When I was 12 years old I wanted to be a nun. This is particularly impressive since when I was 8 I wanted to be a witch and when I was 21 I wanted to be a sex therapist. I blame this desire entirely upon the goodly sisters at the Salesian summer camp in which my mother enrolled me every summer. (Side note: If you have never witnessed a swimming lesson given by a Sister who must remain in full habit and as such cannot actually get in the water, you are missing out.) They did their best to undo the bad rap that Catholic school instructors have been giving nuns since the advent of rulers.
While I am quite sure I would have been a terrible nun, they did leave a good imprint upon my heart and so, a week and a half ago when I saw Amanda Palmer retweet a Kickstarter project of the day which wanted to use an abandoned convent in Brooklyn as a space to display art, I was more than a touch intrigued.
Initially, part of me balked at the idea of using what had once been a house for such faith-filled women for a wholly secular gallery, but I soon realized that it was a far more respectful to repurpose the convent then to let it degrade. As you can see the project is almost (but not completely) fully funded so it looks like Ms. Sabuncuoglu will be able to go forward with her work. I'm pleased for her, and wish I could get up to Brooklyn to see the exhibit at St. Cecelia's but something about the project is sticking in my mind. It's not the art, or the fact that I'm glad to see this fantastic method of project funding succeeding...it's the nuns.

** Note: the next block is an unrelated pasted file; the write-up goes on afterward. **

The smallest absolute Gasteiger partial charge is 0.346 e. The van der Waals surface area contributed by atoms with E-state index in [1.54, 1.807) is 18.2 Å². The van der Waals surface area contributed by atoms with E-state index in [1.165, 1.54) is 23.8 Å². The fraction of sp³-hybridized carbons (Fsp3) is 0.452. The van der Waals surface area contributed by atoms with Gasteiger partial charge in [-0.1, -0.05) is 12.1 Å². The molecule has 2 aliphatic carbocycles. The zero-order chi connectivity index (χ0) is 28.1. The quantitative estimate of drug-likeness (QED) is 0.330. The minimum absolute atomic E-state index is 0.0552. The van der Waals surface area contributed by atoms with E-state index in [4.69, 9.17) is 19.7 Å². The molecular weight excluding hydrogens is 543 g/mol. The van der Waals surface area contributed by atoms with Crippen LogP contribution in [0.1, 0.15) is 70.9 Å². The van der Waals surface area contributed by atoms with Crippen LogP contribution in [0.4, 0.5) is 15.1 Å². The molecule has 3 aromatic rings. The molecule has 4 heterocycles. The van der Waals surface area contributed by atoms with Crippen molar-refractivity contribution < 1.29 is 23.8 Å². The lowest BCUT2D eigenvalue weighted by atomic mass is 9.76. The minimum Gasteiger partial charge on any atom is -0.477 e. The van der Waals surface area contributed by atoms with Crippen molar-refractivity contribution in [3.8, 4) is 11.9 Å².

My mind is filled with the former Sisters of St. Cecelia's in Brooklyn, NY.
Were they recommissioned to a new convent? Were some simply very old? Did some realize that the life they had committed themselves to was not their calling and leave the sisterhood? I feel like they all just disappeared and now their home is empty, available for art.
...and I have an order of vanished nuns in my head.